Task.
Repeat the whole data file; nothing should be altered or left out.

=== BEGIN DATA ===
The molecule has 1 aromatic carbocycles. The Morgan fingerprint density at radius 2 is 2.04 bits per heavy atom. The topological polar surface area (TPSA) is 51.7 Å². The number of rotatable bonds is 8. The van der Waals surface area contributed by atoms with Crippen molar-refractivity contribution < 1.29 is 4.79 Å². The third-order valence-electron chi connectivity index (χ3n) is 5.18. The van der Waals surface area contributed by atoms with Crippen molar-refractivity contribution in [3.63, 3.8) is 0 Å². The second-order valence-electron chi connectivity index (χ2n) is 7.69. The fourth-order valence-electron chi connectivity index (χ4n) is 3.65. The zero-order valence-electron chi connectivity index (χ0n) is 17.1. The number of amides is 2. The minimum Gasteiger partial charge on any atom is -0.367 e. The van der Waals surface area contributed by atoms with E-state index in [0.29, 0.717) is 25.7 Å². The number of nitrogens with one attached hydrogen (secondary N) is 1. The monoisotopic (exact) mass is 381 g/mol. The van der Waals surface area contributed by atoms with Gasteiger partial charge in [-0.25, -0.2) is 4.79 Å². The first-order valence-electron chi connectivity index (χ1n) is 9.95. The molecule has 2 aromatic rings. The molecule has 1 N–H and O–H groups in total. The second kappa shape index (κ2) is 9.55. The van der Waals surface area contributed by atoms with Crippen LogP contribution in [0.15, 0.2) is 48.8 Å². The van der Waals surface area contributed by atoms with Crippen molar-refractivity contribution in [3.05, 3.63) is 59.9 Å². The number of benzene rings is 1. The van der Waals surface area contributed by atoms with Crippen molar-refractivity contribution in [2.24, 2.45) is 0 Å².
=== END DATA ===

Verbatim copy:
The molecule has 1 aromatic carbocycles. The Morgan fingerprint density at radius 2 is 2.04 bits per heavy atom. The topological polar surface area (TPSA) is 51.7 Å². The number of rotatable bonds is 8. The van der Waals surface area contributed by atoms with Crippen molar-refractivity contribution < 1.29 is 4.79 Å². The third-order valence-electron chi connectivity index (χ3n) is 5.18. The van der Waals surface area contributed by atoms with Crippen molar-refractivity contribution in [3.63, 3.8) is 0 Å². The second-order valence-electron chi connectivity index (χ2n) is 7.69. The fourth-order valence-electron chi connectivity index (χ4n) is 3.65. The zero-order valence-electron chi connectivity index (χ0n) is 17.1. The number of amides is 2. The minimum Gasteiger partial charge on any atom is -0.367 e. The van der Waals surface area contributed by atoms with E-state index in [0.29, 0.717) is 25.7 Å². The number of nitrogens with one attached hydrogen (secondary N) is 1. The monoisotopic (exact) mass is 381 g/mol. The van der Waals surface area contributed by atoms with Gasteiger partial charge in [-0.25, -0.2) is 4.79 Å². The first-order valence-electron chi connectivity index (χ1n) is 9.95. The molecule has 2 aromatic rings. The molecule has 1 N–H and O–H groups in total. The second kappa shape index (κ2) is 9.55. The van der Waals surface area contributed by atoms with Crippen LogP contribution in [0.15, 0.2) is 48.8 Å². The van der Waals surface area contributed by atoms with Crippen molar-refractivity contribution in [3.05, 3.63) is 59.9 Å². The number of benzene rings is 1. The van der Waals surface area contributed by atoms with Crippen molar-refractivity contribution in [2.24, 2.45) is 0 Å².